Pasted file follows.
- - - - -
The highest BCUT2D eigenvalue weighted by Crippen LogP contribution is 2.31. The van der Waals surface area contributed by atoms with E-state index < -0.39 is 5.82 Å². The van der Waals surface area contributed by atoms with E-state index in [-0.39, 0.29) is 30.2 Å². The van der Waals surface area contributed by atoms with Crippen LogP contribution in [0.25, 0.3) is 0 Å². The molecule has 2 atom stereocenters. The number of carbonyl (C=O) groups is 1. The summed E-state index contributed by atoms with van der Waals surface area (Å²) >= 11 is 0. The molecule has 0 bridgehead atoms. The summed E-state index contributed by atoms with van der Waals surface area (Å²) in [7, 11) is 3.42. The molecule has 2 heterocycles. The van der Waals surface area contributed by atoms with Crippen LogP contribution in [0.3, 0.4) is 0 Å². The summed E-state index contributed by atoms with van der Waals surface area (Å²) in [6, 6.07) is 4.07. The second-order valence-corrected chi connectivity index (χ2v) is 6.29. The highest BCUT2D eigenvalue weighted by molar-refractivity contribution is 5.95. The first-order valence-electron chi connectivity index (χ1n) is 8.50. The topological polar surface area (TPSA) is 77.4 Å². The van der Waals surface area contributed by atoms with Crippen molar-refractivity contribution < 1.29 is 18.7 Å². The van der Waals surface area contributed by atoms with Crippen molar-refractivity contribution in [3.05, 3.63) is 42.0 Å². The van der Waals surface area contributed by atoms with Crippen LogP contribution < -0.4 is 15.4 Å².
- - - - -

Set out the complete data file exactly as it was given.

The highest BCUT2D eigenvalue weighted by Crippen LogP contribution is 2.31. The van der Waals surface area contributed by atoms with E-state index < -0.39 is 5.82 Å². The van der Waals surface area contributed by atoms with E-state index in [-0.39, 0.29) is 30.2 Å². The van der Waals surface area contributed by atoms with Crippen LogP contribution in [0.25, 0.3) is 0 Å². The molecule has 2 atom stereocenters. The number of carbonyl (C=O) groups is 1. The summed E-state index contributed by atoms with van der Waals surface area (Å²) >= 11 is 0. The molecule has 0 bridgehead atoms. The summed E-state index contributed by atoms with van der Waals surface area (Å²) in [7, 11) is 3.42. The molecule has 2 heterocycles. The van der Waals surface area contributed by atoms with Crippen LogP contribution in [0.3, 0.4) is 0 Å². The summed E-state index contributed by atoms with van der Waals surface area (Å²) in [6, 6.07) is 4.07. The second-order valence-corrected chi connectivity index (χ2v) is 6.29. The highest BCUT2D eigenvalue weighted by molar-refractivity contribution is 5.95. The first-order valence-electron chi connectivity index (χ1n) is 8.50. The topological polar surface area (TPSA) is 77.4 Å². The van der Waals surface area contributed by atoms with Crippen molar-refractivity contribution < 1.29 is 18.7 Å². The van der Waals surface area contributed by atoms with Crippen molar-refractivity contribution in [3.05, 3.63) is 42.0 Å². The van der Waals surface area contributed by atoms with Crippen LogP contribution < -0.4 is 15.4 Å².